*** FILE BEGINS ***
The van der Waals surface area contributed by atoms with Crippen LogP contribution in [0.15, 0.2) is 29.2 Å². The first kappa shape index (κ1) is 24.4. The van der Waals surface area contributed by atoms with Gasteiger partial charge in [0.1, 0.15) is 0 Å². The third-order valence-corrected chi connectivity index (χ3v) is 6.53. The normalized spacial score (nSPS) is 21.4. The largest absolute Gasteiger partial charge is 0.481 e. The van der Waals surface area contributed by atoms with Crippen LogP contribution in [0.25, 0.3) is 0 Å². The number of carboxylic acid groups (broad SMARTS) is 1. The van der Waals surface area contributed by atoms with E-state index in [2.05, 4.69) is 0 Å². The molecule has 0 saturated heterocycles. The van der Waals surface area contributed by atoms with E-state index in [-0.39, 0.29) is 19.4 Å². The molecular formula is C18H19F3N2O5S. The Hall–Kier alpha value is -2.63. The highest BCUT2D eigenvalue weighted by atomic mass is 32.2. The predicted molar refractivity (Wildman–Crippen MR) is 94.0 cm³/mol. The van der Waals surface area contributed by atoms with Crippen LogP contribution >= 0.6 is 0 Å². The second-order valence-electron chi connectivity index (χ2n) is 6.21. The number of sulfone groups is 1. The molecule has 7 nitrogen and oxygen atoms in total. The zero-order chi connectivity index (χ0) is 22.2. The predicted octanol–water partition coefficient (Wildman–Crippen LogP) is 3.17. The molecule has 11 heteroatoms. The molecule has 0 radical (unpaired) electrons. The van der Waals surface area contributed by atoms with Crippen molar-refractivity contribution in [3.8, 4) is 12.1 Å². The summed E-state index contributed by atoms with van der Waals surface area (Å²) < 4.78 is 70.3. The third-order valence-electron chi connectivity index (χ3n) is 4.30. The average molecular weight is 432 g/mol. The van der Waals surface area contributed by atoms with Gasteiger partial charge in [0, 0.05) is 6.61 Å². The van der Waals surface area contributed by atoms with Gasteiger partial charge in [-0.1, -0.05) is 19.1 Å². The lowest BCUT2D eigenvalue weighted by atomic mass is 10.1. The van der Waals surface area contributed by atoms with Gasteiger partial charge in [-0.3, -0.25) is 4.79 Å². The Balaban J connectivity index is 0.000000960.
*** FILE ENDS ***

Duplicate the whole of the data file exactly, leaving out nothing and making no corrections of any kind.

The van der Waals surface area contributed by atoms with Crippen LogP contribution in [0.15, 0.2) is 29.2 Å². The first kappa shape index (κ1) is 24.4. The van der Waals surface area contributed by atoms with Gasteiger partial charge in [0.1, 0.15) is 0 Å². The third-order valence-corrected chi connectivity index (χ3v) is 6.53. The normalized spacial score (nSPS) is 21.4. The largest absolute Gasteiger partial charge is 0.481 e. The van der Waals surface area contributed by atoms with Crippen LogP contribution in [0.25, 0.3) is 0 Å². The number of carboxylic acid groups (broad SMARTS) is 1. The van der Waals surface area contributed by atoms with E-state index in [2.05, 4.69) is 0 Å². The molecule has 0 saturated heterocycles. The van der Waals surface area contributed by atoms with E-state index in [-0.39, 0.29) is 19.4 Å². The molecular formula is C18H19F3N2O5S. The Hall–Kier alpha value is -2.63. The highest BCUT2D eigenvalue weighted by atomic mass is 32.2. The predicted molar refractivity (Wildman–Crippen MR) is 94.0 cm³/mol. The van der Waals surface area contributed by atoms with Crippen LogP contribution >= 0.6 is 0 Å². The second-order valence-electron chi connectivity index (χ2n) is 6.21. The number of sulfone groups is 1. The molecule has 7 nitrogen and oxygen atoms in total. The zero-order chi connectivity index (χ0) is 22.2. The predicted octanol–water partition coefficient (Wildman–Crippen LogP) is 3.17. The molecule has 11 heteroatoms. The molecule has 0 radical (unpaired) electrons. The van der Waals surface area contributed by atoms with Crippen molar-refractivity contribution in [3.8, 4) is 12.1 Å². The summed E-state index contributed by atoms with van der Waals surface area (Å²) < 4.78 is 70.3. The third-order valence-electron chi connectivity index (χ3n) is 4.30. The average molecular weight is 432 g/mol. The van der Waals surface area contributed by atoms with Gasteiger partial charge in [0, 0.05) is 6.61 Å². The van der Waals surface area contributed by atoms with Gasteiger partial charge in [-0.1, -0.05) is 19.1 Å². The lowest BCUT2D eigenvalue weighted by atomic mass is 10.1. The van der Waals surface area contributed by atoms with Gasteiger partial charge in [-0.3, -0.25) is 4.79 Å². The Balaban J connectivity index is 0.000000960.